A Primer from the Professor
In a January 22nd post, Streetwise Professor reviewed the Russian Central Bank’s decision earlier that day to allow a one-day 10% depreciation in the value of the Russian currency. For months, the Bank had followed a policy of no more than 0.5% daily depreciation, on only a handful of occasions allowing depreciation of as much as 1% in a single day.
But in the prior week, that policy cost the Russian treasury the stunning amount of $30 billion in foreign currency reserves. At that rate, Russia’s entire foreign currency account would be exhausted in just 13 weeks! So, as SWP put it, the Bank “cried uncle.” Earlier this week the ruble experienced it’s biggest two-day drop in a decade as it fell to a stunning 35:1 against the U.S. dollar after being at 24:1 just six months ago. Russia’s FOREX account stood at a humbling $386.5 billion, close to half what it was six months ago, and the respite they received as the ruble was allowed to enter freefall may be short-lived indeed. The Central Bank has pledged to begin spending reserves anew if the ruble passes the 36:1 threshold against the dollar.
Moreover, on Friday Russian Finance Minister Alexei Kudrin announced that because of plummeting world oil prices Russia will face a massive budget deficit in 2009 of at least $180 billion and, even incurring massive debt, that will require it to deplete its budget reserves by 25% and would provoke net capital outflow in excess of $100 billion.
It’s important to understand that the consequences of the Putin policy “not to crush the national currency overnight” were disastrous for many reasons, not only because of the horrific deprecision of Russia’s precious cash reserves.
The drawn out process of stepped reductions in the value of the currency, with no end in sight, created a cottage speculation industry. With the stock market virtually useless as an investment vehicle, traders began placing bets on when and by how much the ruble would drop next, and this practice began to consume larger and large amounts of the nation’s liquid capital, which moved away from actual investment projects and starved industry. Industrial production plunged by more than 10% in December alone. The natural result was falling wages and unemployment, about which we wrote on Friday. For the past two months, everyone was just speculating [against the ruble],” said Yevgeny Gavrilenkov, economist at Troika Dialog, a Moscow investment house. “They weren’t paying debts, barter was rising.”
Why would the government engage in such a crazed practice, so clearly placing the nation’s very survival at risk? SWP explains that the Kremlin had two reasons for doing so.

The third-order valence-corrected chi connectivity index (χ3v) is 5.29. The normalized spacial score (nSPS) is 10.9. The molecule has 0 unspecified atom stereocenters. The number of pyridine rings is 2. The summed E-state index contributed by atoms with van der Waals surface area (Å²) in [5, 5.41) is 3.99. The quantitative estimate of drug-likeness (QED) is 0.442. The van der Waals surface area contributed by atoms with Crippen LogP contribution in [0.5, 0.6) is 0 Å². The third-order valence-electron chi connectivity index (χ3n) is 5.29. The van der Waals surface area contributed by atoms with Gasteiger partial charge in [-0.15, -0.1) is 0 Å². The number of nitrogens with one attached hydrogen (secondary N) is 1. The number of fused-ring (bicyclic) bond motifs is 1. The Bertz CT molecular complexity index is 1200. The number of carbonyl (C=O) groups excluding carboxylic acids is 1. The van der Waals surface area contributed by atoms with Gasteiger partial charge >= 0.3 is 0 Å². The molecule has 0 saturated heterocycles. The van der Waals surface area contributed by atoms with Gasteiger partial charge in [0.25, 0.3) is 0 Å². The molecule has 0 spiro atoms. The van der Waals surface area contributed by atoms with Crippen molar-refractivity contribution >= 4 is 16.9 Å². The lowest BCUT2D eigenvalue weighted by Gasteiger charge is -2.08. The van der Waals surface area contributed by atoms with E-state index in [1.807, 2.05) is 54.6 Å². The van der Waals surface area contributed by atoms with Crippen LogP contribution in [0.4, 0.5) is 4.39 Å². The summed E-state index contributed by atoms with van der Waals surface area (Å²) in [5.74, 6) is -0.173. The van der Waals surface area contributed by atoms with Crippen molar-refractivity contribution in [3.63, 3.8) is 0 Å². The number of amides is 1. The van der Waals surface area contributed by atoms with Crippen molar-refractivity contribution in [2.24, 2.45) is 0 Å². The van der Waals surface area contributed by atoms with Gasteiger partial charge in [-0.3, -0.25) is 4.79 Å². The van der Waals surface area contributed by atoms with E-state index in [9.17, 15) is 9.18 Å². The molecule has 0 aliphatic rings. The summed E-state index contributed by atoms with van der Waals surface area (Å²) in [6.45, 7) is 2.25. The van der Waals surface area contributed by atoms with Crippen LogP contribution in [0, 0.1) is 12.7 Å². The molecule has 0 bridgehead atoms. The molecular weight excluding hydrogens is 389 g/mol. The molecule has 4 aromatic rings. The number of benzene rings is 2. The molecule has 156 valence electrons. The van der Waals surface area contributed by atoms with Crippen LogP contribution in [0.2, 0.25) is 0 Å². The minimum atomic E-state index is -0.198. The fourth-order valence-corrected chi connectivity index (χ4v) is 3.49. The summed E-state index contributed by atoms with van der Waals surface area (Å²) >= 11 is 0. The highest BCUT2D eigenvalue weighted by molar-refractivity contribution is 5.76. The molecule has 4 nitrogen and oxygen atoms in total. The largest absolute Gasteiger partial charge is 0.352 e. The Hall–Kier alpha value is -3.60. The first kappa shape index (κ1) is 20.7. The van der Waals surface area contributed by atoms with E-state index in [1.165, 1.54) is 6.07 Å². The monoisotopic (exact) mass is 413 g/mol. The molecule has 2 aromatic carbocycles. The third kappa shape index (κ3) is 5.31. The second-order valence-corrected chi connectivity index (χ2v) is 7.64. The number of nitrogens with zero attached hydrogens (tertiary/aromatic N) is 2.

First, the Kremlin cares far more about its own short-term survival than about the nation’s long-term well being. The Kremlin knows that there is nothing it can do to hide from a plummeting ruble, not when every Russian street has a currency exchange office with the current rate prominently displayed outside. It knows that the lay public associates a stable ruble with a successful government. It knows that if unemployment and inflation are rising and the ruble is falling dramatically, its surival could be in danger. So it’s willing to squander the national savings account, regardless of the consequences, to keep the lid on its kettle of power.
And second, there’s the oligarchs. They’ve borrowed massive sums of Western capital to expand their various business enterprises, businesses that earn revenue in rubles. To repay those obligations, the oligarchs must convert rubles into dollars and euros; any loss of value in the ruble makes their loans much more expensive to repay.
To antagonize both the oligarchs and the mass public simultaneously would be a fatal cocktail, more lethal than the one the Kremlin fed to Alexander Litvinenko. So the Kremlin had no problem following a policy that amounted to national financial suicide.
And SWP points out the extremely devious way in which the Kremlin responded when the sand finally ran out of this crooked hour glass. It waited until it could time the 10% announcement with a ”periodic increase in the demand for rubles that business use to make VAT payments” and it made one final splurge on rubles out of its own coffers, with the result that on the day of the announcement the ruble actually gained value rather than falling.
But this sleight of hand is futile, neo-Soviet in character. SWP quotes Alexei Moiseyev, economist at Moscow brokerage Renaissance Capital: ”It’s inevitable that the ruble will move to the limit of the new band. This had to be done, but it should have been done faster.”
SWP’s running commentary, applying sophisticated knowledge of economics to the Russian financial scene, is unique in the blogosphere and indeed the world, a must-read for anyone concerned about Russia’s future.